Bernadette Rosati, Sini Isokääntä, Sigurd Christiansen, Mads Mørk Jensen, Shamjad P. Moosakutty, Robin Wollesen de Jonge, Andreas Massling, Marianne Glasius, Jonas Elm, Annele Virtanen, and Merete Bilde
Atmos. Chem. Phys., 22, 13449–13466,Short summary
Sulfate aerosols have a strong influence on climate. Due to the reduction in sulfur-based fossil fuels, natural sulfur emissions play an increasingly important role. Studies investigating the climate relevance of natural sulfur aerosols are scarce. We study the water uptake of such particles in the laboratory, demonstrating a high potential to take up water and form cloud droplets. During atmospheric transit, chemical processing affects the particles’ composition and thus their water uptake.
Kanishk Gohil, Chun-Ning Mao, Dewansh Rastogi, Chao Peng, Mingjin Tang, and Akua Asa-Awuku
Atmos. Chem. Phys., 22, 12769–12787,Short summary
The Hybrid Activity Model (HAM) is a promising new droplet growth model that can be potentially used for the analysis of any type of atmospheric compound. HAM may potentially improve the representation of hygroscopicity of organic aerosols in large-scale global climate models (GCMs), hence reducing the uncertainties in the climate forcing due to the aerosol indirect effect.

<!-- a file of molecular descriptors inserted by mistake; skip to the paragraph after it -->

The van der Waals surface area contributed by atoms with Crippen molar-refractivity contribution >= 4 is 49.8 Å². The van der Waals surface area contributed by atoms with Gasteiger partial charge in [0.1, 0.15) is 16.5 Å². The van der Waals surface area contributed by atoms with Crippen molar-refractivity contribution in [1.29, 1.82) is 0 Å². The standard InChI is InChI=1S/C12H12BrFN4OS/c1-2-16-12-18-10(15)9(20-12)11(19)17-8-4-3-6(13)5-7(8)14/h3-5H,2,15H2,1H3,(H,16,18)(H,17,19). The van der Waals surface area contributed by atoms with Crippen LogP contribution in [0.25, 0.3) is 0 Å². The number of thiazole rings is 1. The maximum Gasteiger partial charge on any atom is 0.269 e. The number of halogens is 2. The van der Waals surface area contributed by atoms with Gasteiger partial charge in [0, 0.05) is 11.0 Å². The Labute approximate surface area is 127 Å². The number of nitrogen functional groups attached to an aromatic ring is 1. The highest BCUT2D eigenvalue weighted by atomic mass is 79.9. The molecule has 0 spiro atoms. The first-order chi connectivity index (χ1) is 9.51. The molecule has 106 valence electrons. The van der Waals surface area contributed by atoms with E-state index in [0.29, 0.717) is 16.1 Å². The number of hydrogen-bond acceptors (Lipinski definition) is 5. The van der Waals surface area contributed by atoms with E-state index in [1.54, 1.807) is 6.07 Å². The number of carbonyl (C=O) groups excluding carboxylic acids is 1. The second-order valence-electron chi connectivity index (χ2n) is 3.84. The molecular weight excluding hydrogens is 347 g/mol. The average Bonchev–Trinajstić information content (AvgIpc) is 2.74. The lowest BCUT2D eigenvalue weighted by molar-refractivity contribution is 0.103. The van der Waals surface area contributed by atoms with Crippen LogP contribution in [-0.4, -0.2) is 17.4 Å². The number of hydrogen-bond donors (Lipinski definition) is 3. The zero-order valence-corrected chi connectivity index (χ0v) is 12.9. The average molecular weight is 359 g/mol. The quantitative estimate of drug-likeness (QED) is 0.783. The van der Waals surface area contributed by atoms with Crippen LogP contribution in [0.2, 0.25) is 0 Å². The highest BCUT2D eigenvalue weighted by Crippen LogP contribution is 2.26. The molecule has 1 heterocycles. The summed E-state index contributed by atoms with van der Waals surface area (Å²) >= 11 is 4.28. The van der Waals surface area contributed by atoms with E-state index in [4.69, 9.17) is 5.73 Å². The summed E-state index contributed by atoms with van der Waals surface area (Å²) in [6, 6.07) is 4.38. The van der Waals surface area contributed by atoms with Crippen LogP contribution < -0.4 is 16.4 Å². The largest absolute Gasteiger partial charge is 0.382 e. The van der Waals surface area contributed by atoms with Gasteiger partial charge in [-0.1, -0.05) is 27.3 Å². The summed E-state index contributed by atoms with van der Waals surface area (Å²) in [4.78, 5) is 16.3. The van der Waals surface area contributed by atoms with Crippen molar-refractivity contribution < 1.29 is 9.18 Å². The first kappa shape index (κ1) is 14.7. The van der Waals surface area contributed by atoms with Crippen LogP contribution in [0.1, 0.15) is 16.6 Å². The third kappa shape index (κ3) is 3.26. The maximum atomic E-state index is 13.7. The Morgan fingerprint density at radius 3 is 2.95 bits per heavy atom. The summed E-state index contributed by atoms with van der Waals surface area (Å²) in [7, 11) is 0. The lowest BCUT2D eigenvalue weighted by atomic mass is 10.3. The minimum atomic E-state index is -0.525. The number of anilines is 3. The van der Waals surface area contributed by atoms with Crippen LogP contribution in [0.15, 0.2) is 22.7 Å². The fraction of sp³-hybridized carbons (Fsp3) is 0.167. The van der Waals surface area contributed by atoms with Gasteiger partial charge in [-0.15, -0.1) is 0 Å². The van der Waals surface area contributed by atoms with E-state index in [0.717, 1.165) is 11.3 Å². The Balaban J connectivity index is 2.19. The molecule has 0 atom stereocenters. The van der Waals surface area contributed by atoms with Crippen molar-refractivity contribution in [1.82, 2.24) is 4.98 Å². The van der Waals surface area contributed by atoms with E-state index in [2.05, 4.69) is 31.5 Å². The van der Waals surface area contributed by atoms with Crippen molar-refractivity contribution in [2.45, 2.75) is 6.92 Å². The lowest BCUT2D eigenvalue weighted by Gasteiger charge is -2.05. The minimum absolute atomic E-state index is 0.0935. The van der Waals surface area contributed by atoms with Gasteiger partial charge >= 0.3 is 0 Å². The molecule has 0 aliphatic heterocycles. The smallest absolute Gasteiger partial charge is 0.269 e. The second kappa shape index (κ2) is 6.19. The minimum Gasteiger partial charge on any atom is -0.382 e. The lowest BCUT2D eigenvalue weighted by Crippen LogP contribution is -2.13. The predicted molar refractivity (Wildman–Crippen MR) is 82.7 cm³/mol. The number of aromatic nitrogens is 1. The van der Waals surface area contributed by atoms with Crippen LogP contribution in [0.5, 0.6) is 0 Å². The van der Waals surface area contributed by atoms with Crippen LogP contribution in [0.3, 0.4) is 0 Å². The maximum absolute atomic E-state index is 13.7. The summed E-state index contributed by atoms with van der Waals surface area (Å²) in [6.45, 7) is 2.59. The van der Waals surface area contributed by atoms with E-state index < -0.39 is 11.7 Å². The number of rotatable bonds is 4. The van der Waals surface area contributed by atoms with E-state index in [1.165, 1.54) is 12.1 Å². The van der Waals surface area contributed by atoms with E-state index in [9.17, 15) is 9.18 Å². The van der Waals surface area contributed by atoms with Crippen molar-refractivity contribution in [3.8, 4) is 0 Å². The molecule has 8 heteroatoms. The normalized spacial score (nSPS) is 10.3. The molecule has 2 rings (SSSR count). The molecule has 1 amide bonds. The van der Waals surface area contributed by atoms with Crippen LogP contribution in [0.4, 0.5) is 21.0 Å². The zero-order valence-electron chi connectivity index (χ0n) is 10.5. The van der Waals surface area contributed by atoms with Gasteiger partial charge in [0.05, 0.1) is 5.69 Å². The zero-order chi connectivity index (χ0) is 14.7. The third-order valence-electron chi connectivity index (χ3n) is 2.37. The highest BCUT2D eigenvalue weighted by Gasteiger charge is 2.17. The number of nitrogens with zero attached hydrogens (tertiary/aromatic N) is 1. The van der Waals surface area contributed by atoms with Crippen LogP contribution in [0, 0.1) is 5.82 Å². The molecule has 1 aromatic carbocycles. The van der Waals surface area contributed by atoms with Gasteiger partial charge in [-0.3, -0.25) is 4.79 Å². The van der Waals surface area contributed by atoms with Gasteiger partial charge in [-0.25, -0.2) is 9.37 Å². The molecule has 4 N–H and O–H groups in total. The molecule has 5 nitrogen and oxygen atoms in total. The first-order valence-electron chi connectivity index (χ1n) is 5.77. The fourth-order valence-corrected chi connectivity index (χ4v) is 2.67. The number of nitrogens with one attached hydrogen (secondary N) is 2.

Charbel Harb and Hosein Foroutan
Atmos. Chem. Phys., 22, 11759–11779,Short summary
A model representation of lake spray aerosol (LSA) ejection from freshwater breaking waves is crucial for understanding their climatic and public health impacts. We develop an LSA emission parameterization and implement it in an atmospheric model to investigate Great Lakes surface emissions. We find that the same breaking wave is likely to produce fewer aerosols in freshwater than in saltwater and that Great Lakes emissions influence the regional aerosol burden and can reach the cloud layer.
Runlong Cai, Ella Häkkinen, Chao Yan, Jingkun Jiang, Markku Kulmala, and Juha Kangasluoma
Atmos. Chem. Phys., 22, 11529–11541,Short summary
The influences of new particle formation on the climate and air quality are governed by particle survival, which has been under debate due to uncertainties in the coagulation sink. Here we measure the coagulation coefficient of sub-10 nm particles and demonstrate that collisions between the freshly nucleated and background particles can effectively lead to coagulation. We further show that the effective coagulation sink is consistent with the new particle formation measured in urban Beijing.